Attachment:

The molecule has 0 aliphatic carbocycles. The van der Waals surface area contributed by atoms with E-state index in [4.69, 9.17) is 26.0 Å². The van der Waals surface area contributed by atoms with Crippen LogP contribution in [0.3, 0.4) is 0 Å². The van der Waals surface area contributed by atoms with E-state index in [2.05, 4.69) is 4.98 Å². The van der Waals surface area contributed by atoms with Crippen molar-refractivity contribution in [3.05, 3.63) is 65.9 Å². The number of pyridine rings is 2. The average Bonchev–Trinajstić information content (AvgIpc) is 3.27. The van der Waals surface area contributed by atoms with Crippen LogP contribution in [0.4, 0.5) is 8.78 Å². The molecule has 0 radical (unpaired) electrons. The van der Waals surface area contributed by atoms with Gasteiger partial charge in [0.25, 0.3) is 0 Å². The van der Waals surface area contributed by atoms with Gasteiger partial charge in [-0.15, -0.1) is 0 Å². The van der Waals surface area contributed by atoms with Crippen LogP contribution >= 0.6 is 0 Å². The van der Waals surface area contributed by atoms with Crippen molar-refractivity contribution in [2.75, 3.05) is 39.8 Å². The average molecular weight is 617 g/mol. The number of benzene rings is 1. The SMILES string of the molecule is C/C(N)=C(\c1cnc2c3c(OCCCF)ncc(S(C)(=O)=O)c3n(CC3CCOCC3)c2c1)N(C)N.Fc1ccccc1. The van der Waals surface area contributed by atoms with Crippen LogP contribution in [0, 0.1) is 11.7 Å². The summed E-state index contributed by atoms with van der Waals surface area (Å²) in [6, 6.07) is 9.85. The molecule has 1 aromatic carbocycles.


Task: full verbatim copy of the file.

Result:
The molecule has 0 aliphatic carbocycles. The van der Waals surface area contributed by atoms with E-state index in [4.69, 9.17) is 26.0 Å². The van der Waals surface area contributed by atoms with Crippen LogP contribution in [0.3, 0.4) is 0 Å². The van der Waals surface area contributed by atoms with E-state index in [2.05, 4.69) is 4.98 Å². The van der Waals surface area contributed by atoms with Crippen molar-refractivity contribution in [3.05, 3.63) is 65.9 Å². The number of pyridine rings is 2. The average Bonchev–Trinajstić information content (AvgIpc) is 3.27. The van der Waals surface area contributed by atoms with Crippen LogP contribution in [0.4, 0.5) is 8.78 Å². The molecule has 0 radical (unpaired) electrons. The van der Waals surface area contributed by atoms with Gasteiger partial charge in [0.25, 0.3) is 0 Å². The van der Waals surface area contributed by atoms with Gasteiger partial charge in [-0.15, -0.1) is 0 Å². The van der Waals surface area contributed by atoms with Crippen LogP contribution >= 0.6 is 0 Å². The van der Waals surface area contributed by atoms with Crippen molar-refractivity contribution in [2.75, 3.05) is 39.8 Å². The average molecular weight is 617 g/mol. The number of benzene rings is 1. The SMILES string of the molecule is C/C(N)=C(\c1cnc2c3c(OCCCF)ncc(S(C)(=O)=O)c3n(CC3CCOCC3)c2c1)N(C)N.Fc1ccccc1. The van der Waals surface area contributed by atoms with Crippen LogP contribution in [0, 0.1) is 11.7 Å². The summed E-state index contributed by atoms with van der Waals surface area (Å²) in [6, 6.07) is 9.85. The molecule has 1 aromatic carbocycles.